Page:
In the wake of the warmest June-July-August period on record, life insurers face a burning question from global consumers: What are you doing about climate change?
Many insurers can demonstrate that their businesses consider ESG (Environmental, Social, and Governance) issues and meet environmental regulatory and reporting requirements. The entire industry is also aware that it will have to contend with the impact of climate change on mortality and morbidity risks, a reality that will eventually affect product pricing.
But perhaps the most immediate effort insurers can make is to explore and adopt “green” products that appeal to the 65% of people globally who say they will buy sustainable products. This article will explore the changing habits of consumers and what really motivates them to purchase green products and services. It will also detail innovative products from around the world that are designed to help consumers reduce their carbon footprint, financially support green initiatives, or assist people directly impacted by climate change.
Making Sustainability Easier for Consumers
Consumers have proven willing to make more sustainable choices. A 2020 study by Deloitte found that 43% of consumers surveyed said they have opted for brands with more sustainable products or services.
When considering strategies to appeal to green consumers, it is important that as an industry we ensure that any products or services are robust, backed up by evidence, and avoid any perception of “greenwashing."
So, what strategies can insurers use to enter the conversation and encourage green behavior among consumers?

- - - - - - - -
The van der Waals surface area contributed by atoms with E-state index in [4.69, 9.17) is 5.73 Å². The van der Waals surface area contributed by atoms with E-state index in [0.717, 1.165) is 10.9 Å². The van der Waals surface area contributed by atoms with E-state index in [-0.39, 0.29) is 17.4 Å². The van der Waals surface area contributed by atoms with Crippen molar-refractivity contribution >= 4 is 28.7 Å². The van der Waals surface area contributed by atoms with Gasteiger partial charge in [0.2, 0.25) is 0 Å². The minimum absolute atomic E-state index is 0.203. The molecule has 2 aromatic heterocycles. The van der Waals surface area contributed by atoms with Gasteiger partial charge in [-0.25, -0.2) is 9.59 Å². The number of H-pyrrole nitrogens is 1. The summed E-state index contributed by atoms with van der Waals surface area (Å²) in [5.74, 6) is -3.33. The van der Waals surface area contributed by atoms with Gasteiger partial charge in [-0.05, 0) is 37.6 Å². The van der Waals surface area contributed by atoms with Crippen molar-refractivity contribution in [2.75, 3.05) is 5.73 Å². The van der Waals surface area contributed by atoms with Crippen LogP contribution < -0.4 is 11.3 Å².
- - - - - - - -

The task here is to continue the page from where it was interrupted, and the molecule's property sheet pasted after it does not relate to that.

- Social influence appeals to the human need to fit in and conform to the behavior of those around us. It can take the form of a call to duty, a competitive challenge, or demonstrable evidence of a consumer’s green commitment, like the opportunity to display a badge or pin.
- People are creatures of habit. It takes effort to break a bad habit and adopt a good one, but once incorporated into a person’s daily routine, it can have long-term positive effects. Businesses can nudge consumers toward better habits by offering incentives or making the “good” choice the default option.
- With the power of the domino effect, an opportunity to take a small action can make a consumer more likely to make larger changes down the road. Companies can consider incremental programs that “step up” more sustainable actions as customers participate.
- Communications around green products can appeal to a consumer’s emotional side and their rational side. For the emotional consumer, offer public praise when a consumer opts for a greener choice. For the rational consumer, quantify the cost savings of a greener choice. Whatever the tenor of the communications, remember that people are naturally loss-averse and prefer avoiding losses to achieving equivalent gains.